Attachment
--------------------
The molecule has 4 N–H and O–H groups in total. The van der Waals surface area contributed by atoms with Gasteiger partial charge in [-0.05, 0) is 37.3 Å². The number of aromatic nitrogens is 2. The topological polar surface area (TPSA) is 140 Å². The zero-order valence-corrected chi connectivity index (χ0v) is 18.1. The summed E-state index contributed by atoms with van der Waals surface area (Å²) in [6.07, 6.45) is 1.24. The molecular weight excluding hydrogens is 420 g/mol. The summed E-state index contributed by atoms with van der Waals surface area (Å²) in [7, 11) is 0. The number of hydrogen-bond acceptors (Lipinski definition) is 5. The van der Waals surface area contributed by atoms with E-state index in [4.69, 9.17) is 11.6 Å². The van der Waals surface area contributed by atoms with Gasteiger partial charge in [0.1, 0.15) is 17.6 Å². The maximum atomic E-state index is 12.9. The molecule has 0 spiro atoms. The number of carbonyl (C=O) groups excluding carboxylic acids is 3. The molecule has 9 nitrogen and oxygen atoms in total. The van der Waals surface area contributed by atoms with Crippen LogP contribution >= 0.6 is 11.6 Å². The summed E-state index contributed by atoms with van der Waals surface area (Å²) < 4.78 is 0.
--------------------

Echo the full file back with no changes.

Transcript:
The molecule has 4 N–H and O–H groups in total. The van der Waals surface area contributed by atoms with Gasteiger partial charge in [-0.05, 0) is 37.3 Å². The number of aromatic nitrogens is 2. The topological polar surface area (TPSA) is 140 Å². The zero-order valence-corrected chi connectivity index (χ0v) is 18.1. The summed E-state index contributed by atoms with van der Waals surface area (Å²) in [6.07, 6.45) is 1.24. The molecular weight excluding hydrogens is 420 g/mol. The summed E-state index contributed by atoms with van der Waals surface area (Å²) in [7, 11) is 0. The number of hydrogen-bond acceptors (Lipinski definition) is 5. The van der Waals surface area contributed by atoms with E-state index in [4.69, 9.17) is 11.6 Å². The van der Waals surface area contributed by atoms with Gasteiger partial charge in [0.1, 0.15) is 17.6 Å². The maximum atomic E-state index is 12.9. The molecule has 0 spiro atoms. The number of carbonyl (C=O) groups excluding carboxylic acids is 3. The molecule has 9 nitrogen and oxygen atoms in total. The van der Waals surface area contributed by atoms with Crippen LogP contribution >= 0.6 is 11.6 Å². The summed E-state index contributed by atoms with van der Waals surface area (Å²) < 4.78 is 0.